By Helen Grady
Producer, Law in Action, BBC Radio 4
Ron McCartan endured years of physical and sexual abuse as a child
Ron McCartan is 63 years old but still bears the scars of his childhood in Ireland.
Although he weighs 18 stone, his ankles are tiny - the result of malnutrition in his youth - and a string of beatings as a boy have left him deaf in one ear.
Mr McCartan is one of an estimated 10,000 people living in Britain who were brought up in Ireland's 'Residential Institutions', schools and orphanages run for the state by Catholic religious orders.
He was brought up first in an orphanage run by the Sisters of Mercy. Then at the age of ten he moved to Artane Industrial School, which was run by the Christian Brothers.
"Artane was run on a prison system," he told BBC Radio 4's Law in Action programme.
"For the slightest misdemeanour every Christian Brother had the right to beat a child and that beating was given with boot, fist, open hand, dowel, leather strap, leg of a chair.
"You were stripped and on numerous occasions there could be one, two, three Christian brothers with straps or sticks and they beat the living daylights out of you. They just beat you until they got tired or wanted to go onto their next victim."
Mr McCartan was also sexually abused during his time at Artane.
"I was twelve going on thirteen. One night a Christian Brother said 'follow me, just follow me', and I went into his room, where I was duly raped.
"It was the first time I ever heard the words 'I love you. I'll protect you.' And from that day onwards I associate those words with what happened to me. I see it and feel it every day of my life.
"I have never held my children. I can't tell my kids 'I love you', because when I hear those words, I associate them with evil."
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Law in Action
was broadcast on BBC Radio 4 on Tuesday 7 July 2009 at 1600 BST
In 2002, the Irish Government created the Residential Institutions Redress Board so that people like Mr McCartan could receive compensation for their experiences.
So far, it has processed 13,395 applications.
Mr McCartan received 40,000 euros from the Redress Board for the abuse he suffered at the orphanage. He also won an additional 350,000 euros compensation through the High Court for the abuse he suffered at Artane.
He is one of only a handful of people to successfully seek compensation through the Irish courts.
The redress scheme officially closed in 2005, but is still processing a backlog of more than a thousand applications.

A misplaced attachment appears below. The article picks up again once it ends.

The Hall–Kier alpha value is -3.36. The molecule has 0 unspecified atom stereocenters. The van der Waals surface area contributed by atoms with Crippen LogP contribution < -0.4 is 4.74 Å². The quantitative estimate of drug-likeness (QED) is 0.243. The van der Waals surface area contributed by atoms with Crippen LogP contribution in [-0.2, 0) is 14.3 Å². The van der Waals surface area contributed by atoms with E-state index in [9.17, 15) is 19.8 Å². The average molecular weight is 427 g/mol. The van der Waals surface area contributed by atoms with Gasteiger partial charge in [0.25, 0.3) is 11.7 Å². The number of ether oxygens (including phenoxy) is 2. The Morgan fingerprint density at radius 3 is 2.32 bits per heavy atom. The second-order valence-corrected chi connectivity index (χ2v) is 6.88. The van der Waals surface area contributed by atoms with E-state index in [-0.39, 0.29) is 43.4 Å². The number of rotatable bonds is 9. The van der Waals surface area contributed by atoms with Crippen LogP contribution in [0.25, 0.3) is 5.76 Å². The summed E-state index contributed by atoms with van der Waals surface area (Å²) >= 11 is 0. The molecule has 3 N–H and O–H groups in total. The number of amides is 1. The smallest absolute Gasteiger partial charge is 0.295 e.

Late applicants can still apply if they can prove "exceptional circumstances", which usually means that physical or mental illness prevented them from applying.
However, the Irish government is under pressure to reopen the scheme following the publication in May of the Ryan Report.
Written by Judge Sean Ryan, the report catalogued decades of physical, sexual and emotional abuse at residential institutions run by 18 religious orders.
It was the result of a ten-year investigation which drew on the testimony of 3,000 witnesses.
Since the publication of the Ryan Report, Irish centres in the UK say they have been "inundated" with enquiries from people wanting to apply for redress.
Sally Mulready, founder of the Women's Survivors Group in the UK, said: "At the London Irish Centre alone, we have had 150 people contact us since May.
"The kind of people we're getting coming through are people who had lost all contact with Ireland, had no connection with the Irish community, knew nothing about the redress board, nothing about the Ryan Commission."
Solicitor Eileen McMahon represents a 73 year-old man who was recently turned down for a late application to the Redress Board.
She said: "You can't expect somebody to see an advert on a Tuesday and apply on the Friday. You can't just rush somebody.
"I've got some clients that I started six years ago that are still going through because we have to go at the pace that they can go at."
Sally Mulready will meet Irish Minister Barry Andrews this week to urge the Irish government to reopen the scheme.
She said: "It took ten years to produce the Ryan Report. The survivors were given three years in which to make an application to the redress board.
"The scheme was not properly advertised in the UK - it needs to be reopened for five years from 2009 onwards."
Another controversial aspect of the compensation scheme is a so-called "gagging clause", which bans those who receive redress from talking about their experience of the scheme or from divulging how much compensation they were awarded.
Theoretically anyone who breaches this confidentiality agreement could face a fine of up to 25,000 euros and a two-year jail sentence.
Matthias Kelly QC - a London-based barrister who has represented more than 200 redress claimants - believes the confidentiality clause should be amended so that records of hearings are published with only the claimant's details removed to protect their privacy.
He told the BBC: "This is a public scheme after all. It is taxpayers' money, and I have not the slightest doubt that the overwhelming majority of the population of Ireland want to see the right thing done by these people."
In 1999, the Irish Taoiseach Bertie Ahern issued an apology on behalf of the state to the victims of child abuse.
On Wednesday members of the Irish parliament - the Dail - will vote on proposals to reopen the redress scheme.
Law in Action was broadcast on BBC Radio 4 on Tuesday 7 July at 1600 BST. Or download the programme